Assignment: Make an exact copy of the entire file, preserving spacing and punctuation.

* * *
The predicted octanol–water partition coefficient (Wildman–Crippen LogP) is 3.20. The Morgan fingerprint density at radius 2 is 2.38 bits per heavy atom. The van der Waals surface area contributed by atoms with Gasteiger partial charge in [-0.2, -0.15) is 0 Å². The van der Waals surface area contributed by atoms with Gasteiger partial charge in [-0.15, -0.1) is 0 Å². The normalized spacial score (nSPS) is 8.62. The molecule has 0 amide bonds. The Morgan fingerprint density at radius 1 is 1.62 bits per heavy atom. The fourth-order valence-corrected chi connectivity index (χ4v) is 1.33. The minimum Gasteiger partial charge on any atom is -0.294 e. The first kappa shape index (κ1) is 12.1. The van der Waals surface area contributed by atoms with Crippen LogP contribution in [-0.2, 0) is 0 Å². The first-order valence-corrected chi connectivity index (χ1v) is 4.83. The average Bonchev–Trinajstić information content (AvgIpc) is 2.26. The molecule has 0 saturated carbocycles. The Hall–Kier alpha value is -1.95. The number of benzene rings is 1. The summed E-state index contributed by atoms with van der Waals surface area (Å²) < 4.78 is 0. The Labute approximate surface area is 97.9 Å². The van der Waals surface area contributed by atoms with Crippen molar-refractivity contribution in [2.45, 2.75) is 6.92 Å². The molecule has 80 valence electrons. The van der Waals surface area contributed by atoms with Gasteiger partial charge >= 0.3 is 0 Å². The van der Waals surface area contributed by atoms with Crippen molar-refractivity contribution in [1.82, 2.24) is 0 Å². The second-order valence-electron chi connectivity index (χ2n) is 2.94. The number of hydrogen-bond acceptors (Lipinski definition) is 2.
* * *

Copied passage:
The predicted octanol–water partition coefficient (Wildman–Crippen LogP) is 3.20. The Morgan fingerprint density at radius 2 is 2.38 bits per heavy atom. The van der Waals surface area contributed by atoms with Gasteiger partial charge in [-0.2, -0.15) is 0 Å². The van der Waals surface area contributed by atoms with Gasteiger partial charge in [-0.15, -0.1) is 0 Å². The normalized spacial score (nSPS) is 8.62. The molecule has 0 amide bonds. The Morgan fingerprint density at radius 1 is 1.62 bits per heavy atom. The fourth-order valence-corrected chi connectivity index (χ4v) is 1.33. The minimum Gasteiger partial charge on any atom is -0.294 e. The first kappa shape index (κ1) is 12.1. The van der Waals surface area contributed by atoms with Crippen LogP contribution in [-0.2, 0) is 0 Å². The first-order valence-corrected chi connectivity index (χ1v) is 4.83. The average Bonchev–Trinajstić information content (AvgIpc) is 2.26. The molecule has 0 saturated carbocycles. The Hall–Kier alpha value is -1.95. The number of benzene rings is 1. The summed E-state index contributed by atoms with van der Waals surface area (Å²) < 4.78 is 0. The Labute approximate surface area is 97.9 Å². The van der Waals surface area contributed by atoms with Crippen molar-refractivity contribution in [2.45, 2.75) is 6.92 Å². The molecule has 80 valence electrons. The van der Waals surface area contributed by atoms with Gasteiger partial charge >= 0.3 is 0 Å². The van der Waals surface area contributed by atoms with Crippen molar-refractivity contribution in [1.82, 2.24) is 0 Å². The second-order valence-electron chi connectivity index (χ2n) is 2.94. The number of hydrogen-bond acceptors (Lipinski definition) is 2.